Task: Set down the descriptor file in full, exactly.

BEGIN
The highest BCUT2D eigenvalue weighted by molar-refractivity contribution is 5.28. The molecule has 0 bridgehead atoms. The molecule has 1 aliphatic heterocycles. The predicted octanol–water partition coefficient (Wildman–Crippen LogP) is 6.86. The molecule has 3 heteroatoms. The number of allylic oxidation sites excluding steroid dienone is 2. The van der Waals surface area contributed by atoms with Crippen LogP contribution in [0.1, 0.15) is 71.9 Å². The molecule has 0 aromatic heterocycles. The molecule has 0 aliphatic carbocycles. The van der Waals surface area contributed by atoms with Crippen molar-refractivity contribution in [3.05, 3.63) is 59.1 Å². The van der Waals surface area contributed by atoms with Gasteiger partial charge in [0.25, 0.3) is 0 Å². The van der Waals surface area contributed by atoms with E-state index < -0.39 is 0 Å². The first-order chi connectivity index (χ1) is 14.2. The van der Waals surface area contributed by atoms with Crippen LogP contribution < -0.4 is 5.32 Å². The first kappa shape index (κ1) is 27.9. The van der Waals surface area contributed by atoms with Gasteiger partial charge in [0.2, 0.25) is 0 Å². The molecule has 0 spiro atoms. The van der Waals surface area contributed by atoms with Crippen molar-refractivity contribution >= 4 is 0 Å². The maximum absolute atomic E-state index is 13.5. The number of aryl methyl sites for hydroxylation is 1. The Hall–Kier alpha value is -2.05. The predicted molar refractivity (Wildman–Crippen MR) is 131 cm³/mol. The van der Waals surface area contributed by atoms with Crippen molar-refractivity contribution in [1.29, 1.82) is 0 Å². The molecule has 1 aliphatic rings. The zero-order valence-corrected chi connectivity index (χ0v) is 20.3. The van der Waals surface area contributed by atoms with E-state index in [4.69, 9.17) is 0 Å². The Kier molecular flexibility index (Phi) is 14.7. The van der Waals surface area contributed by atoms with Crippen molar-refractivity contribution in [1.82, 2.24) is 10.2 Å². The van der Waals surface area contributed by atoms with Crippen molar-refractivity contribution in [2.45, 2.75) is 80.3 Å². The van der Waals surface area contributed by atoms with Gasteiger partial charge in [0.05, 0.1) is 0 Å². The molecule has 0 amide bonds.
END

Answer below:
The highest BCUT2D eigenvalue weighted by molar-refractivity contribution is 5.28. The molecule has 0 bridgehead atoms. The molecule has 1 aliphatic heterocycles. The predicted octanol–water partition coefficient (Wildman–Crippen LogP) is 6.86. The molecule has 3 heteroatoms. The number of allylic oxidation sites excluding steroid dienone is 2. The van der Waals surface area contributed by atoms with Crippen LogP contribution in [0.1, 0.15) is 71.9 Å². The molecule has 0 aromatic heterocycles. The molecule has 0 aliphatic carbocycles. The van der Waals surface area contributed by atoms with Crippen molar-refractivity contribution in [3.05, 3.63) is 59.1 Å². The van der Waals surface area contributed by atoms with Gasteiger partial charge in [0.25, 0.3) is 0 Å². The van der Waals surface area contributed by atoms with E-state index < -0.39 is 0 Å². The first-order chi connectivity index (χ1) is 14.2. The van der Waals surface area contributed by atoms with Crippen LogP contribution < -0.4 is 5.32 Å². The first kappa shape index (κ1) is 27.9. The van der Waals surface area contributed by atoms with Gasteiger partial charge in [0.2, 0.25) is 0 Å². The molecule has 0 spiro atoms. The van der Waals surface area contributed by atoms with Crippen molar-refractivity contribution >= 4 is 0 Å². The maximum absolute atomic E-state index is 13.5. The number of aryl methyl sites for hydroxylation is 1. The Hall–Kier alpha value is -2.05. The predicted molar refractivity (Wildman–Crippen MR) is 131 cm³/mol. The van der Waals surface area contributed by atoms with Crippen molar-refractivity contribution in [1.29, 1.82) is 0 Å². The molecule has 1 aliphatic rings. The zero-order valence-corrected chi connectivity index (χ0v) is 20.3. The van der Waals surface area contributed by atoms with E-state index in [4.69, 9.17) is 0 Å². The Kier molecular flexibility index (Phi) is 14.7. The van der Waals surface area contributed by atoms with Crippen molar-refractivity contribution in [1.82, 2.24) is 10.2 Å². The van der Waals surface area contributed by atoms with Crippen molar-refractivity contribution in [2.45, 2.75) is 80.3 Å². The van der Waals surface area contributed by atoms with Gasteiger partial charge in [0.05, 0.1) is 0 Å². The molecule has 0 amide bonds.